McLaren's 650S Successor Will Be Twice As Aerodynamically Efficient


Oh McLaren, you tease. Here's a very revealing shot of the upcoming new Super Series' rear wing.

McLaren is certainly milking the hype for its upcoming 650S successor, rumored to be called the 720S. We’ll get to see the full car in all its glory at Geneva this March, but until then McLaren is showing it off piece by piece. Literally. First, we got to see its bare-naked Monocage II chassis. Now, without further ado, here’s an extreme close-up shot of its rear wing. Much appreciated, McLaren. It’s all designed to bring your attention to this car’s smartly designed aerodynamics.

McLaren says the 750S, or whatever the first of McLaren’s second-generation Super Series turns out to be called, will be twice as aerodynamically efficient as the McLaren 650S, with increased downforce and improved cooling. “A range of advanced aerodynamic technologies contributes to maximum generated downforce over 50% greater than that of the McLaren 650S and ensures truly outstanding levels of grip and stability," commented McLaren’s Executive Director of Product Development, Mark Vinnels. We have also markedly improved cooling efficiency, with a 15% gain overall and a particular focus on airflow to the engine’s high temperature radiators through a unique new design of dihedral door.”

You Might Also Like
Can't Afford A New Audi A7? Here Are 7 Cheaper Alternatives
Can't Afford A New Audi A7? Here Are 7 Cheaper Alternatives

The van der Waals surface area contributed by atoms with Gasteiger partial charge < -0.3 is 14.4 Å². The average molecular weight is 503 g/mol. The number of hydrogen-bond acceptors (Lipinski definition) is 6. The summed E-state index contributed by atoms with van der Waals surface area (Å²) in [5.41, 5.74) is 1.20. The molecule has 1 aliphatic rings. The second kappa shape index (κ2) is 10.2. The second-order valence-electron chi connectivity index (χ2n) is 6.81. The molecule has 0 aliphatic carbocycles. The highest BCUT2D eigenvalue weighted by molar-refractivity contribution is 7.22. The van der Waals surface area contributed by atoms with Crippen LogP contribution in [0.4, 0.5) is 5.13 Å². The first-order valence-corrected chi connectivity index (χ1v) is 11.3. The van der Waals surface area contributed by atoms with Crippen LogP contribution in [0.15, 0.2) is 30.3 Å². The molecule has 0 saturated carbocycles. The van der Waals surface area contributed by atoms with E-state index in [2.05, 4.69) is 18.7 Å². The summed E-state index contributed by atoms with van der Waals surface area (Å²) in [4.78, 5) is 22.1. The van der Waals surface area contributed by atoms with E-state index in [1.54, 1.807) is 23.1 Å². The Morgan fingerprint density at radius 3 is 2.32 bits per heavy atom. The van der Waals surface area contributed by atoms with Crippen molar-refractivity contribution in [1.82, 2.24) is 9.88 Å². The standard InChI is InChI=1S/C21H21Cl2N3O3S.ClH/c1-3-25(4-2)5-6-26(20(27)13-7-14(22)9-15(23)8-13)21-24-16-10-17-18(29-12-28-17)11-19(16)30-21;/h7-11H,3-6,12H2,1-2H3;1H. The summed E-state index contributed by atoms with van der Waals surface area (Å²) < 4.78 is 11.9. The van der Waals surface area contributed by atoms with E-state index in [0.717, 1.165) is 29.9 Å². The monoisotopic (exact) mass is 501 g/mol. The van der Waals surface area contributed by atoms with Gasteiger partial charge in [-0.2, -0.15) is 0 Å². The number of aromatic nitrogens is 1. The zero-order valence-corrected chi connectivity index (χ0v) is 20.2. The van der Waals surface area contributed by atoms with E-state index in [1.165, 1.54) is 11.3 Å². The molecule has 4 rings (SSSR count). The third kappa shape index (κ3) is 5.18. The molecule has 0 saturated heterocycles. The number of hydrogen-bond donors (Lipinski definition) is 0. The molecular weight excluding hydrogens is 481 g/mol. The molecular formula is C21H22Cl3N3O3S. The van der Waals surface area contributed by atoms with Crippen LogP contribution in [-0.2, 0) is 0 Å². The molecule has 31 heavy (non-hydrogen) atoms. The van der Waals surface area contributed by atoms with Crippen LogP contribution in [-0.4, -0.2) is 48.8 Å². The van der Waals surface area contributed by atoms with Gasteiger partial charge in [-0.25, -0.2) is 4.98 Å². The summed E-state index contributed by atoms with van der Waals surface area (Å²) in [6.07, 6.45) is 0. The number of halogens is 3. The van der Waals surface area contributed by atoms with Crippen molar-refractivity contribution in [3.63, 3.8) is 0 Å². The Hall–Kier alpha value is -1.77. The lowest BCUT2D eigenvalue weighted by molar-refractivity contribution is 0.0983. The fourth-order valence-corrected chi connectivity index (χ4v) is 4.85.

9 Mid-Engined Corvette Concepts You've Never Heard Of
9 Mid-Engined Corvette Concepts You've Never Heard Of

There’s more aerodynamic wizardry going on here, too. McLaren explains how the active wing, which extends over the full rear width of the car, moves upwards and increases in angle to further optimize its aerodynamic efficiency. When it needs to act as an airbrake, the wing will deploy to its most extreme angle in less than half a second to keep it balanced under braking at high speed. Even the doors have integrated air ducts, with one pushing the air from the top of the door into the radiators to cool the engine, and another to draw air from the front wheel arch to increase downforce. If this technology sounds familiar, that’s because it was first used on the P1 hybrid hypercar.

Let’s hope its "visually beautiful" looks and performance matches its aerodynamic prowess, though early reports suggest it will have over 700 horsepower. This will only be the first of 15 new cars released by 2020 as part of McLaren's ambitious plans for the future. Watch this space.

Jaguar XE 300 Sport And XE SV Project 8 Create Modern Art

Two vastly different sports sedans that share a common thread.

All-New Revolutionary Mazda3 Teased Ahead Of LA Reveal

Along with its game-changing sparkless ignition engine.

WatchThe Extraordinary Nissan GT-R50 Being Built By Hand

It’s all about bending sheet metal the old-fashioned way.

Here's How Aerodynamics Make The Lamborghini Aventador SVJ So Much Faster

Take a behind the scenes look at this amazing system.

Fake Lamborghini Murcielago SV Reverse-Engineered By Iran

The Chinese couldn’t have done it better.

Hennessey Trackhawk Is World's Quickest SUV

That's what a thousand horsepower will do for ya.

5 Things You Need To Know About The 2019 BMW X5

After driving the car for the first time, here are our key takeaways.

Watch The BMW M2 Competition Lap The Ring In 7:52

That was supercar territory not long ago.

Kim Jong-un Gets Classy With New Ride

So much for sanctions.

What's Hot

Related Cars

Starting MSRP